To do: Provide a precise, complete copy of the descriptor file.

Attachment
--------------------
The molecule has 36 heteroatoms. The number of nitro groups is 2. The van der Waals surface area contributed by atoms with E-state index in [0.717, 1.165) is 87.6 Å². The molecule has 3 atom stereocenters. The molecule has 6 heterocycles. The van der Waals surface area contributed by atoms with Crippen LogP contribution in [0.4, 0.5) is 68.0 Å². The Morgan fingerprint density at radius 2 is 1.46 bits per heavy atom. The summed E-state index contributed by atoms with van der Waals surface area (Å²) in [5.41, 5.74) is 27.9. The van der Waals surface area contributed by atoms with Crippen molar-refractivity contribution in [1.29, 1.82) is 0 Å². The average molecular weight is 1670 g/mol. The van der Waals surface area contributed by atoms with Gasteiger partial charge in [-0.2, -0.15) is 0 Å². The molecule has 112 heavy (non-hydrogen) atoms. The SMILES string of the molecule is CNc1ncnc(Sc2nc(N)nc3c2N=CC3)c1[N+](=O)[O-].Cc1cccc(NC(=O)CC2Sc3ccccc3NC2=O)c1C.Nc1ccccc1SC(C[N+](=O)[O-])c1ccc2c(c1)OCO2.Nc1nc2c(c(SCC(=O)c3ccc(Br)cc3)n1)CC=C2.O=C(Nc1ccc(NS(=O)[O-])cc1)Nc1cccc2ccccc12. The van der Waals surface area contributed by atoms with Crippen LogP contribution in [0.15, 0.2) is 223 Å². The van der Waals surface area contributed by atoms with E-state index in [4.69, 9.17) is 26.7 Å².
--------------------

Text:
The molecule has 36 heteroatoms. The number of nitro groups is 2. The van der Waals surface area contributed by atoms with E-state index in [0.717, 1.165) is 87.6 Å². The molecule has 3 atom stereocenters. The molecule has 6 heterocycles. The van der Waals surface area contributed by atoms with Crippen LogP contribution in [0.4, 0.5) is 68.0 Å². The Morgan fingerprint density at radius 2 is 1.46 bits per heavy atom. The summed E-state index contributed by atoms with van der Waals surface area (Å²) in [5.41, 5.74) is 27.9. The van der Waals surface area contributed by atoms with Crippen molar-refractivity contribution in [1.29, 1.82) is 0 Å². The average molecular weight is 1670 g/mol. The van der Waals surface area contributed by atoms with Gasteiger partial charge in [-0.2, -0.15) is 0 Å². The molecule has 112 heavy (non-hydrogen) atoms. The SMILES string of the molecule is CNc1ncnc(Sc2nc(N)nc3c2N=CC3)c1[N+](=O)[O-].Cc1cccc(NC(=O)CC2Sc3ccccc3NC2=O)c1C.Nc1ccccc1SC(C[N+](=O)[O-])c1ccc2c(c1)OCO2.Nc1nc2c(c(SCC(=O)c3ccc(Br)cc3)n1)CC=C2.O=C(Nc1ccc(NS(=O)[O-])cc1)Nc1cccc2ccccc12. The van der Waals surface area contributed by atoms with Crippen LogP contribution in [0.15, 0.2) is 223 Å². The van der Waals surface area contributed by atoms with E-state index in [4.69, 9.17) is 26.7 Å².